A new study shows that the advantages of digital breast tomosynthesis are maintained over multiple years and rounds of screening compared with digital mammography.
A new study has demonstrated that the advantages of digital breast tomosynthesis (DBT) compared with digital mammography (DM)—including increased cancer detection and fewer false positive findings—are maintained over multiple years and rounds of screening.
DBT, also called 3D mammography, emerged in the last decade as a method of breast cancer screening. The procedure uses an X-ray tube that takes low radiation-dose projections of the breast from different angles, allowing for multiple data points that can be reconstructed in different ways.
“As a radiologist, tomosynthesis allows viewing of the breast in multiple layers or slices,” said Emily F. Conant, MD, lead study author and professor in the Department of Radiology at Perelman School of Medicine at the University of Pennsylvania, in a press release. “The ability to scroll through slices of otherwise overlapping breast tissue helps us not only detect more cancers but also better characterize benign or normal areas of the breast.”
DBT has been found to be superior to DM for cancer detection and reducing recall rate, or the rate at which women were called back for additional imaging based on suspicious initial findings. However, most of the published data on DBT screening have been from the first round of screening, an instance when cancer detection and recall rates are expected to be higher than with subsequent rounds of screening. Less is known about the performance of DBT over time.
A research team looked at outcomes for patients over a 5-year timeframe after they began imaging all their screening patients with DBT in the fall of 2011. The study set included more than 56,000 DBT exams, along with 10,500 prior DM exams. The researchers then compared imaging findings with results from local cancer registries.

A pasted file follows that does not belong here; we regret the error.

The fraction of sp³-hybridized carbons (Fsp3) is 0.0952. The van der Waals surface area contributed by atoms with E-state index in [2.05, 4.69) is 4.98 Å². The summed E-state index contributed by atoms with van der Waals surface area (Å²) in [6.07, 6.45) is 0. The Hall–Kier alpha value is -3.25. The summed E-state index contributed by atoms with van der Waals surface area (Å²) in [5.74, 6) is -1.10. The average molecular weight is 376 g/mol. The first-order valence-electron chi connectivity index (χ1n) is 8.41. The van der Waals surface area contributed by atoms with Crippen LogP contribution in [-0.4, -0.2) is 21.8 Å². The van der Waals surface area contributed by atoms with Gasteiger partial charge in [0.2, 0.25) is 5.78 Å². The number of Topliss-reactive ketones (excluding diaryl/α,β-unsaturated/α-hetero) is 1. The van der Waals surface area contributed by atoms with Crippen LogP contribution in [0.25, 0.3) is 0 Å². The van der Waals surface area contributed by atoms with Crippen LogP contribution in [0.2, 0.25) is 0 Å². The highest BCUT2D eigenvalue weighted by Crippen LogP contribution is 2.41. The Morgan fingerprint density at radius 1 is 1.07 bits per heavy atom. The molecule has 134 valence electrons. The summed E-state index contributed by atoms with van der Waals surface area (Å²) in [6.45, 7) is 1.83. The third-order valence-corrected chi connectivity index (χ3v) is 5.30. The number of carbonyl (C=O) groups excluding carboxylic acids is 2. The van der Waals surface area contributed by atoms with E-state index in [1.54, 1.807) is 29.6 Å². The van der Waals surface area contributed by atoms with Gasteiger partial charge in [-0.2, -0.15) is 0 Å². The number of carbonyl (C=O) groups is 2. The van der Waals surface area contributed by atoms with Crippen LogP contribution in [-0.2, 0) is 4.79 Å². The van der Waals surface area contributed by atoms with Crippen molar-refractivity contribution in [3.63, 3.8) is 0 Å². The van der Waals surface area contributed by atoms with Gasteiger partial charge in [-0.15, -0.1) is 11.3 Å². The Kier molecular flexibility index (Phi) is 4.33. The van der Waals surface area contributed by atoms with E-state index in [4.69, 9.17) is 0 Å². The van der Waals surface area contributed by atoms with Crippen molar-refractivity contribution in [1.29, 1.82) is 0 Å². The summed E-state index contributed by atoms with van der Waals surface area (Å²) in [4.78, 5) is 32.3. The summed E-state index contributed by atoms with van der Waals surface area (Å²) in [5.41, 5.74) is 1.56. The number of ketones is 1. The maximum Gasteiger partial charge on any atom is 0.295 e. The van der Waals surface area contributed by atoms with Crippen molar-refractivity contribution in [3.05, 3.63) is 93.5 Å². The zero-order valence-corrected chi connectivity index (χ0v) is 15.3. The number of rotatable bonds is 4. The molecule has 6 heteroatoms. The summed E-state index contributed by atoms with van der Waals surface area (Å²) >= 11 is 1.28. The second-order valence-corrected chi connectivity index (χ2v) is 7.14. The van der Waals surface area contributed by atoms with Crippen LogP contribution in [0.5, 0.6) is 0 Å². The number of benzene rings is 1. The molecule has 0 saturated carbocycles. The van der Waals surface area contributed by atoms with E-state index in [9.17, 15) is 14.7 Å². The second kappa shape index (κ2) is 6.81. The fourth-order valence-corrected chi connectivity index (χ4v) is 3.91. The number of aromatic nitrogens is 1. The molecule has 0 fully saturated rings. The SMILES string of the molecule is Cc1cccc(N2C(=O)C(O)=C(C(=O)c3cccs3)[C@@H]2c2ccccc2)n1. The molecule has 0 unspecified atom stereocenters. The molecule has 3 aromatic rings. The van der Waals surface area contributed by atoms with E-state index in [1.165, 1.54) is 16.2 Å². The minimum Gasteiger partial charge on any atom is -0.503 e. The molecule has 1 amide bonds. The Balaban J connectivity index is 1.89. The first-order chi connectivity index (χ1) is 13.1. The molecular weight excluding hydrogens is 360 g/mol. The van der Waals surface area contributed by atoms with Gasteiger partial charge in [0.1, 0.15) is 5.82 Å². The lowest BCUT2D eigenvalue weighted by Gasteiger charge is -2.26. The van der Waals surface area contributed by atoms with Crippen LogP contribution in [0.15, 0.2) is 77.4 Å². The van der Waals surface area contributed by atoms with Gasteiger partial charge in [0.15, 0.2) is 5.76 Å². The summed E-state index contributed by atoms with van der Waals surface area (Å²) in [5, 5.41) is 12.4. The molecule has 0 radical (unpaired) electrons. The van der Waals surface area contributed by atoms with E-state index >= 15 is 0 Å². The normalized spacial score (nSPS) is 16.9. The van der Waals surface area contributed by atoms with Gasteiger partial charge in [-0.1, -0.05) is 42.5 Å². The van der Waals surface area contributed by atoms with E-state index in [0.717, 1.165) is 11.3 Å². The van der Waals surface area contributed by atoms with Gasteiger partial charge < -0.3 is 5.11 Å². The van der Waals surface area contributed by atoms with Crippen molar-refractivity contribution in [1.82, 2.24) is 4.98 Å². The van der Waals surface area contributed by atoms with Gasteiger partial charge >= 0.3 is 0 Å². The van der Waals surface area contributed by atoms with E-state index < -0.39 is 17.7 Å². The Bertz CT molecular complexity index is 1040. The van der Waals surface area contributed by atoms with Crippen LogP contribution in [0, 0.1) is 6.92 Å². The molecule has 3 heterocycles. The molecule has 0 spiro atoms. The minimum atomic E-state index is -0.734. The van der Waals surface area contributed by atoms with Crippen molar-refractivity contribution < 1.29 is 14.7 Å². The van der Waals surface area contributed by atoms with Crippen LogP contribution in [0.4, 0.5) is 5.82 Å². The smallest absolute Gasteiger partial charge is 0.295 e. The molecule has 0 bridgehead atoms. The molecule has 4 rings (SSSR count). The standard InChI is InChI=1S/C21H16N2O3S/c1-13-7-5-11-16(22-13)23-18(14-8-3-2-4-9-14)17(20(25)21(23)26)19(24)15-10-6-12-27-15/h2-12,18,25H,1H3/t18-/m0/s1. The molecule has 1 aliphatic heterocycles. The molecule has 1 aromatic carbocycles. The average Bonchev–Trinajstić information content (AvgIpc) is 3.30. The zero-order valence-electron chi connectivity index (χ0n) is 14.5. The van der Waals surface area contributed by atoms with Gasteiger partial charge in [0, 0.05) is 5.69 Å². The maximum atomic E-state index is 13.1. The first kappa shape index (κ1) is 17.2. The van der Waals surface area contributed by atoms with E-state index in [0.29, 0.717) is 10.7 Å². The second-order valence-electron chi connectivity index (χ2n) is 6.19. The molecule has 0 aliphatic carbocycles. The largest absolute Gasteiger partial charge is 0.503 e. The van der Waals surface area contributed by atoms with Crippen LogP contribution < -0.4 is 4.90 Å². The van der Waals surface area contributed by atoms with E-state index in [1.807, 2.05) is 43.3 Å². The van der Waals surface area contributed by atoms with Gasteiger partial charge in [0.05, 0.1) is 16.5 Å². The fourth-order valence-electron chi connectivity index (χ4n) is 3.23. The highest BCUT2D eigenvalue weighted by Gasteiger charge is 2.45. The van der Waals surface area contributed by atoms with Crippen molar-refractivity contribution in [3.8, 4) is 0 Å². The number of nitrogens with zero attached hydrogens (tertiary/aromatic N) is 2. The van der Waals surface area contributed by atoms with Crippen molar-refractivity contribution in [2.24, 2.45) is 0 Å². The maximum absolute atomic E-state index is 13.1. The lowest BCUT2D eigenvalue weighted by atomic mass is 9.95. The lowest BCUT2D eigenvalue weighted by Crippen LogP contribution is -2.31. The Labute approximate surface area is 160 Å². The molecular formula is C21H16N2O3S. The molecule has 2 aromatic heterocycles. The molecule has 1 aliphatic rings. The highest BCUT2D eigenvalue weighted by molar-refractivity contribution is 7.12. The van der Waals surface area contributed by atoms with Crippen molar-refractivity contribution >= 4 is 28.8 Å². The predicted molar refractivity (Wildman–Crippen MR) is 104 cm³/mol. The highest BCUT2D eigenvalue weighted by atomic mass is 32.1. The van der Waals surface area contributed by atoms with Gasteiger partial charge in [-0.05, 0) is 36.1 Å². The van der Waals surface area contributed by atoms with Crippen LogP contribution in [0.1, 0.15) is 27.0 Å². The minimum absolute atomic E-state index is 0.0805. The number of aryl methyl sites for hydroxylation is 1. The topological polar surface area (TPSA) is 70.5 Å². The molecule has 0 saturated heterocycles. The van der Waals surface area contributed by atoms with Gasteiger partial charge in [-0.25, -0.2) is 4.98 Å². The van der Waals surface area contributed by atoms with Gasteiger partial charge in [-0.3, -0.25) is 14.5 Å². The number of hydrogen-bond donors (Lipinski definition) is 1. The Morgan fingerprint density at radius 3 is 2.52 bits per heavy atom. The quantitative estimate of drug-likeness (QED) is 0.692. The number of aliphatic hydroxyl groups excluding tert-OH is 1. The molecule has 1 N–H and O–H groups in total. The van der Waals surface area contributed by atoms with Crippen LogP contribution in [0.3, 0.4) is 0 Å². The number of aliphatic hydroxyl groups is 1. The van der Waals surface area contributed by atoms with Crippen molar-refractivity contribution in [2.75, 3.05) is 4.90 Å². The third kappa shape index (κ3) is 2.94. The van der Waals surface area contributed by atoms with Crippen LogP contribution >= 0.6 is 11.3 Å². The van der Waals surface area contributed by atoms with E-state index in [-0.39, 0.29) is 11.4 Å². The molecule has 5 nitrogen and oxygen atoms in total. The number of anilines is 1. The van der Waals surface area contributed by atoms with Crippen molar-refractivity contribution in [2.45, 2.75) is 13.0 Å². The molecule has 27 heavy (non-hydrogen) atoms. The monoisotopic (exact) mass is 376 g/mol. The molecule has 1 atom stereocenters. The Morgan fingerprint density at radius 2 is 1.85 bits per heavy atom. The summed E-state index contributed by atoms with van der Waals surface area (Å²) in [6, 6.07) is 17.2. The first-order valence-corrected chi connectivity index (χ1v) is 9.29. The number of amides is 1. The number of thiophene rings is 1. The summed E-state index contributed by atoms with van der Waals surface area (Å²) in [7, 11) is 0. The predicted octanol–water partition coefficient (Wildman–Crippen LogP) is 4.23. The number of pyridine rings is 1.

Cancer detection rates were 6 per 1000 for DBT compared with 5.1 per 1000 for DM alone. Screening recall rates were 8% for DBT compared with 10.4% for DM alone. The numbers held steady across all 5 years of tomosynthesis screening. Almost one-third of cancers detected with DBT screening were associated with a poorer prognosis, compared with a quarter of those detected with DM alone.
“We showed that the improved performance with DBT was maintained over multiple years. This is the longest follow-up with cancer registry matching that has been published thus far,” said Conant, who attributed the improved outcomes achieved with tomosynthesis to better visualization of both benign and malignant lesions and a reduction in tissue superimposition.
“With tomosynthesis, you can remove some of the overlapping or obscuring breast tissue so that both normal and abnormal findings are better seen. That provides both improved cancer detection and decreased false positives,” Conant said.
One of the key strengths of the study was its reliance on a diverse population of women, according to the authors. For example, African American women, who are known to develop more aggressive breast cancer subtypes at an earlier age, made up approximately half of the study group.
Although further research with diverse populations and long-term follow-up are needed, the initial findings underscore the strength of tomosynthesis in breast cancer screening, according to the study authors.